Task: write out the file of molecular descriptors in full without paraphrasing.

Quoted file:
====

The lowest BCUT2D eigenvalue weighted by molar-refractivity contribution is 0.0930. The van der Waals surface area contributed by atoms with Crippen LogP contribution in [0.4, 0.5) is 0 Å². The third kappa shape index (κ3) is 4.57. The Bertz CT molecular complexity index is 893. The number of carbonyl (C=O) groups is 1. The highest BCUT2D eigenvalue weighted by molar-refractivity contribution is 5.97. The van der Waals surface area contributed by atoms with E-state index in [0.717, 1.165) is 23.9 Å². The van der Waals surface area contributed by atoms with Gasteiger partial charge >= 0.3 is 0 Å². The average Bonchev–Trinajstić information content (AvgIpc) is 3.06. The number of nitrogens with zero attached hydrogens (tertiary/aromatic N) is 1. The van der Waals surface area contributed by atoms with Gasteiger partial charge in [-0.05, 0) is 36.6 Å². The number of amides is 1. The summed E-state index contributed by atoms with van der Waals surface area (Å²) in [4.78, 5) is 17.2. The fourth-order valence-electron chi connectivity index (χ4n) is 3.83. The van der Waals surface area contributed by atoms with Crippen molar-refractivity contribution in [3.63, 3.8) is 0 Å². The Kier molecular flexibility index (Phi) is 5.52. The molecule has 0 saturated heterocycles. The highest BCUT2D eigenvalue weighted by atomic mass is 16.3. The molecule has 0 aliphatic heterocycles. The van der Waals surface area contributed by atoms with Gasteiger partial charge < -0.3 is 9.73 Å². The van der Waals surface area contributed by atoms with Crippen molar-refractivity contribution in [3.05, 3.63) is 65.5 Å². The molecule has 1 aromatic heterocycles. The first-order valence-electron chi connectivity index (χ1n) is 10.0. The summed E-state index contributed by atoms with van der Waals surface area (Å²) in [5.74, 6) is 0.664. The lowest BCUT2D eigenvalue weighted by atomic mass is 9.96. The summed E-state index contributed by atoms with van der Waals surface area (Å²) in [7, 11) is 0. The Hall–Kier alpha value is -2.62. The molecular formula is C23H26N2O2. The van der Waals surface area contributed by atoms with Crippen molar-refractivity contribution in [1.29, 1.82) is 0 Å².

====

The lowest BCUT2D eigenvalue weighted by molar-refractivity contribution is 0.0930. The van der Waals surface area contributed by atoms with Crippen LogP contribution in [0.4, 0.5) is 0 Å². The third kappa shape index (κ3) is 4.57. The Bertz CT molecular complexity index is 893. The number of carbonyl (C=O) groups is 1. The highest BCUT2D eigenvalue weighted by molar-refractivity contribution is 5.97. The van der Waals surface area contributed by atoms with E-state index in [0.717, 1.165) is 23.9 Å². The van der Waals surface area contributed by atoms with Gasteiger partial charge >= 0.3 is 0 Å². The average Bonchev–Trinajstić information content (AvgIpc) is 3.06. The number of nitrogens with zero attached hydrogens (tertiary/aromatic N) is 1. The van der Waals surface area contributed by atoms with Gasteiger partial charge in [-0.05, 0) is 36.6 Å². The number of amides is 1. The summed E-state index contributed by atoms with van der Waals surface area (Å²) in [4.78, 5) is 17.2. The fourth-order valence-electron chi connectivity index (χ4n) is 3.83. The van der Waals surface area contributed by atoms with Crippen molar-refractivity contribution in [3.63, 3.8) is 0 Å². The Kier molecular flexibility index (Phi) is 5.52. The molecule has 0 saturated heterocycles. The highest BCUT2D eigenvalue weighted by atomic mass is 16.3. The molecule has 0 aliphatic heterocycles. The van der Waals surface area contributed by atoms with Gasteiger partial charge < -0.3 is 9.73 Å². The van der Waals surface area contributed by atoms with Crippen molar-refractivity contribution in [3.05, 3.63) is 65.5 Å². The molecule has 1 aromatic heterocycles. The first-order valence-electron chi connectivity index (χ1n) is 10.0. The summed E-state index contributed by atoms with van der Waals surface area (Å²) in [5.74, 6) is 0.664. The lowest BCUT2D eigenvalue weighted by atomic mass is 9.96. The summed E-state index contributed by atoms with van der Waals surface area (Å²) in [7, 11) is 0. The Hall–Kier alpha value is -2.62. The molecular formula is C23H26N2O2. The van der Waals surface area contributed by atoms with Crippen molar-refractivity contribution in [1.29, 1.82) is 0 Å².